Harken back to the days of the Steroid Era, and it’s safe to say if Barry Bonds didn’t hit 73, he would have hit 63 without the juice. He was that good.

But what can be said, for example, about a player like Brady Anderson, who miraculously jumped from 16 home runs in 1995 to 50 the following year? Anderson needed the juice because he wasn’t that good.

As an active member of the Major League Baseball Player’s Association (MLBPA), Gerrit Cole can provide mentorship and leadership to all the Brady Anderson’s of the world today; before their careers are ruined, they find themselves working for a living.

A simple statement to this effect from Gerrit Cole will do it:

“I was doing it, but I’ve stopped – and I strongly urge you (his peers) to do the same.”

That’s all Gerrit Cole needs to say on the subject, and all will be forgotten as he continues to pitch and win lights out as he did last night…

Here’s what Readers Are Saying…

Anahid Balikdjian Almost everyone did-including field players GIF

Mike Harrington I feel bad that he somehow became the face of something pitchers have been doing since the dawn of time. Hell, we celebrate plenty of guys, some in the hall of fame, who we know for a fact made their living doctoring baseballs. It’s always been an accepted part of the game, with the old “if you ain’t cheating, you ain’t trying” mantra.

The players flew too close to the sun with stuff like spidertack, and the league definitely had to respond. I just wish they had made an allowance for the more rudimentary stuff like pine tar and sunscreen. (I’m waiting for a player to get suspended for pine tar on a ball, you know a substance that could easily get on to it with any contact with a bat.)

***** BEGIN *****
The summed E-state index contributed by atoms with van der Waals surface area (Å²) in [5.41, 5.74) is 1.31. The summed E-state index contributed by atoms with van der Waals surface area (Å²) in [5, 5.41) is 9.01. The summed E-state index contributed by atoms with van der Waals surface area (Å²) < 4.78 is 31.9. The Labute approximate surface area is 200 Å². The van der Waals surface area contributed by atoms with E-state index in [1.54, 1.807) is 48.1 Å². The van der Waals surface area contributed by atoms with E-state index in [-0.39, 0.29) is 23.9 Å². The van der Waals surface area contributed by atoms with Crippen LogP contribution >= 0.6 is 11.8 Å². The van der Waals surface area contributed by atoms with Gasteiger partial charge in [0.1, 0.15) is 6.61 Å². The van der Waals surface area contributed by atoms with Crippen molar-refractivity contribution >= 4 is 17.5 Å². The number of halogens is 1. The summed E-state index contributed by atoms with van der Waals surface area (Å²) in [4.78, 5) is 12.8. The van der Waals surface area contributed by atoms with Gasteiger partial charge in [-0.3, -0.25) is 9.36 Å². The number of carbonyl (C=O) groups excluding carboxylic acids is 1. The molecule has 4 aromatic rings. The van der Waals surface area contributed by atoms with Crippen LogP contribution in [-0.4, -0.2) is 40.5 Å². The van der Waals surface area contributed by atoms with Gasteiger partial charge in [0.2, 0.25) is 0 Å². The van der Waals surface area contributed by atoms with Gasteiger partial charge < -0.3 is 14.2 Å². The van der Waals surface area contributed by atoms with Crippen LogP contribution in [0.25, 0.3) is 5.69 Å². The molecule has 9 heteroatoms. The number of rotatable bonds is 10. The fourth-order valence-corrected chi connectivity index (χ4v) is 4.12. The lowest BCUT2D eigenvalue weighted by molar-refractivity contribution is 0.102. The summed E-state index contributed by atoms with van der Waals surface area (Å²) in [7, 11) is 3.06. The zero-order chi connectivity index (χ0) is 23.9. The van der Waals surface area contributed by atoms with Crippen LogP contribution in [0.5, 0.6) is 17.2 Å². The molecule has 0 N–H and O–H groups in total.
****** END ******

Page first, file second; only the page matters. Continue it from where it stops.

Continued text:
I hope they make allowances in the future, since I do think pitchers need something beyond rosin for grip, especially in cold weather.
As far as Cole goes, we saw yesterday his spin was down like 200 RPM, but it didn’t stop him from going 8 innings and limiting a ferocious young lineup to 2 runs. He’ll adapt and be fine, he’s an ace, and that’s what they do.
In the end of the day, this was baseball’s version of Jaywalking. It was illegal but unenforced outside of the most blatant transgressions (Michael Pineda, Phil Niekro’s Nail File etc), but with the recent developments, it’s as if crowds were jaywalking all day blocking traffic. Something needed to be done to curb this, but let’s not pretend the crime was more serious than it was just because it hit a threshold where new measures to control it where needed.
Angel Santiago Exactly so what?. I’m pretty sure he wasn’t the only one.
Don Veilleux Maybe after a few players get hit in the head from balls slipping out of the pitcher’s hand they might change their minds.
Jon Karlen Dude threw 8 innings giving up 2 solo home runs and won last night. Seems like he’s adjusting fine.

Link To Main Page Here

And Thank You For Sharing –
Steve Contursi
– Story Teller

Author: stevecontursi

I am an amateur writer with a passion for baseball and all things Yankees and Mets.